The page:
“There’s a neon cross on a big hill off the 101 freeway in Los Angeles,” she remembered. “I could see that driving back to the valley where I was staying, after partying and drinking in the bars in Hollywood and Echo Park, and it was like, reminding me that my life was in shambles. On this record, I wanted to reclaim the symbol of the cross for myself.”
Wyatt isn’t religious, but getting deeper into sobriety, she’s had the kind of spiritual experiences that give the cross personal meaning as a symbol for her own recovery. However, her relationship to it isn’t necessarily what you’d expect — the title track is no sweet and sad hymnal. Instead, an insistent, driving backbeat carries the song’s triumphant kiss-off: “You don’t love me / Why don’t you nail me to a neon cross?”
“In a lot of ways, country music and music saved my life,” she said. “Like, giving me the will to live — even without drugs and alcohol — and the will to surrender and be able to stop using. The process of getting clean and sober, and coming out, and getting to the heart of my own truth felt very much like a rebirth that the cross is very symbolic of.”
That honky-tonk defiance sets the tone for Neon Cross much more than the slower-paced songs, though the album’s two features — Shooter himself, and his mother, Jessi Colter, (wife of the late Waylon Jennings, for those who don’t know) — both come in on more downtempo tracks. On “Hurt So Bad,” Jennings sings harmony on Wyatt’s epic ode to life’s tragedies, and since decrying terrible circumstances is a classic muse in the country tradition, this song could slot right next to any of the old ‘60s and ‘70s country tunes that are deified now.
And though there are plenty of moments on this album that fix Wyatt firmly in the outlaw country tradition — one she has literal claim to on account of her own record — her duet with Colter, (wife of the late Waylon Jennings, for those who don’t know) evokes the genre’s female country stars like Tammy Wynette. Over a twanging, blissed-out guitar line, Wyatt advocates for her place in the world, despite being “just a woman,” while Colter backs her up on harmonies. The song is both a testament to how little the world has changed for women in country music, and a sendup of the mainstream’s bro-centric ideals wrapped up as an old school ballad.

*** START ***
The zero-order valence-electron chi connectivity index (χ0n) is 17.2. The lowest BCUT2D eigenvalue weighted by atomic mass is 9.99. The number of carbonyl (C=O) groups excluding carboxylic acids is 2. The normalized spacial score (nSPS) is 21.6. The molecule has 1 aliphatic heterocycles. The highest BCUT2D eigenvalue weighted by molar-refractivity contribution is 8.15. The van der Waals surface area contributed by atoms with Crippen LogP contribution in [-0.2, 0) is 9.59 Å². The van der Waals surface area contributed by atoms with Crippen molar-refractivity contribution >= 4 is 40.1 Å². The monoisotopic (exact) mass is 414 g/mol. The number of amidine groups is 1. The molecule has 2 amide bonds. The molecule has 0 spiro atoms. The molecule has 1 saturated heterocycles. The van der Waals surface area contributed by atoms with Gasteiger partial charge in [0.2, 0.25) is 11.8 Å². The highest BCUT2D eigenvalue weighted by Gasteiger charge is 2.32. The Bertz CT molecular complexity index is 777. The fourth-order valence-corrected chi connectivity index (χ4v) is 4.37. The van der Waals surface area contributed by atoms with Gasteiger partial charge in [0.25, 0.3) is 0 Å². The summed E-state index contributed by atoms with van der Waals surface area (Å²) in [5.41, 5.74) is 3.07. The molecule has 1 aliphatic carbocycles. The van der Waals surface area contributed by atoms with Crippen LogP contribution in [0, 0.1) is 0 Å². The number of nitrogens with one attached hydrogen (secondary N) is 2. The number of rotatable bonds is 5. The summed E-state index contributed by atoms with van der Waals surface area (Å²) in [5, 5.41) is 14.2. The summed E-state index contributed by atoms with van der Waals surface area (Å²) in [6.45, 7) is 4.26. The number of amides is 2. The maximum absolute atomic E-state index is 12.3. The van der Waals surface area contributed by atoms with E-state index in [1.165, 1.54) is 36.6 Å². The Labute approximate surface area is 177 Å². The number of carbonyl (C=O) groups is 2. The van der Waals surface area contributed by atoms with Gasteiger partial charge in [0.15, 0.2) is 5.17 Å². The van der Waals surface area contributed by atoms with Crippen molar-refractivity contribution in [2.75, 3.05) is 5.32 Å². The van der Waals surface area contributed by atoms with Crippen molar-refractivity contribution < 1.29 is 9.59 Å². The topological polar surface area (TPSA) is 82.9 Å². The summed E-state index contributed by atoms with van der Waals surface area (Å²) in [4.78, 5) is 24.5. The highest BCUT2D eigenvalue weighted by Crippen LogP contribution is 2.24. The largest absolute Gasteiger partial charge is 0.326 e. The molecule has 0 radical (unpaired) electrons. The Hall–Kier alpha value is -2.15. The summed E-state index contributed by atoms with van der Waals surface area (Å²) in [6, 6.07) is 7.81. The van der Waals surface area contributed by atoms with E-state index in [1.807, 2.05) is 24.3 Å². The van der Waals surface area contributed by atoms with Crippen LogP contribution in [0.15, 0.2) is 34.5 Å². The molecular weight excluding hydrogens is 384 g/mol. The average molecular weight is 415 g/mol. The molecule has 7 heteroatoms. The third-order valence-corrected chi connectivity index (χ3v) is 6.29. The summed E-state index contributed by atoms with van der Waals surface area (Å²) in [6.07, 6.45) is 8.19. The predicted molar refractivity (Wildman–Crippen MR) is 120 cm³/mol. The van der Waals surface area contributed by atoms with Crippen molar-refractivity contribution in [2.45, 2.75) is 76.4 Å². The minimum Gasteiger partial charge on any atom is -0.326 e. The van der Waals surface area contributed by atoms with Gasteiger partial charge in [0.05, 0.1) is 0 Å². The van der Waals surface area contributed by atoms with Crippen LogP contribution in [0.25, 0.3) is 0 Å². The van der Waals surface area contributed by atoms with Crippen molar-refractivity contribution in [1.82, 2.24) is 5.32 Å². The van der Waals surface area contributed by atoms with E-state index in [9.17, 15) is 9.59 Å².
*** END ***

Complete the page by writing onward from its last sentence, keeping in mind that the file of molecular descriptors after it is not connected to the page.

“I think being a woman has directly impacted my success and support in country,” Wyatt said. “Because it’s a male-dominant dominated industry and, and then country music and pop country is very much controlled by the good old boys. They want a woman who wants to be… the way they want a woman to be. I’m not that.” Which is more clear than ever on another standout, “L I V I N,” where Wyatt imagines heaven as a place where she’s hellbent on not breaking anything, or there’s the opener, “Sweet Mess,” a piano-driven, sweetly despairing reflection on a relationship that’s doomed to end in loneliness. There’s no pronouns used in the song, but the implicit queerness of it remains.
Truthfully, every song on Neon Cross sounds like it would be the crowning track for a lesser artist, and it’s the kind of album that plays through like a miracle, seamlessly, with no skips. No matter what Wyatt turns her attention to, her insights are funny, poignant, and poetic, and age-old subjects like mercy and demons feel new when she sings about them; the record’s ghostly closer, “Demon Tied To A Chair In My Brain,” is the best approximation of addiction I’ve heard in years, with brimstone fiddle and a bluesy smolder that lingers long after the song ends.
And though Wyatt recently relocated to Nashville, the influence of Los Angeles on the album is another important piece for Neon Cross. “This is my LA country record, and to me it really embodies the grittiness of Los Angeles,” she explained toward the end of our call. “I lived in LA for twelve years, I love LA and I love the people in LA and the ideas and the food and the progressiveness of that. But Nashville is growing in that way as well, and it’s become a really lovely artists community.”
In speaking about community, and the story of the record, it would be remiss not to mention Neal Casal, who contributed guitar, harmonica, and wurlitzer throughout. Casal passed away in August of last year, taking his own life, and Neon Cross is dedicated to him. At its core, this record is designed for the misfits and the outcasts. It’s a record by a recovering addict who is a queer woman and a felon. But even with that context, the most striking feature about Wyatt is that she’s a damn good songwriter.
Neon Cross doesn’t fit squarely with much of the country music being released today, but it never feels retroactive or vintage, it’s never try-hard or cookie cutter. It’s just Jaime’s feelings, and the story of her life. And that makes it inherently valuable. For the mainstream audiences and listeners in America who tend to only accept one or two country records into their hearts per year, Neon Cross absolutely deserves to be in that rarefied company for 2020.
Neon Cross is out now via New West Records. Get it here.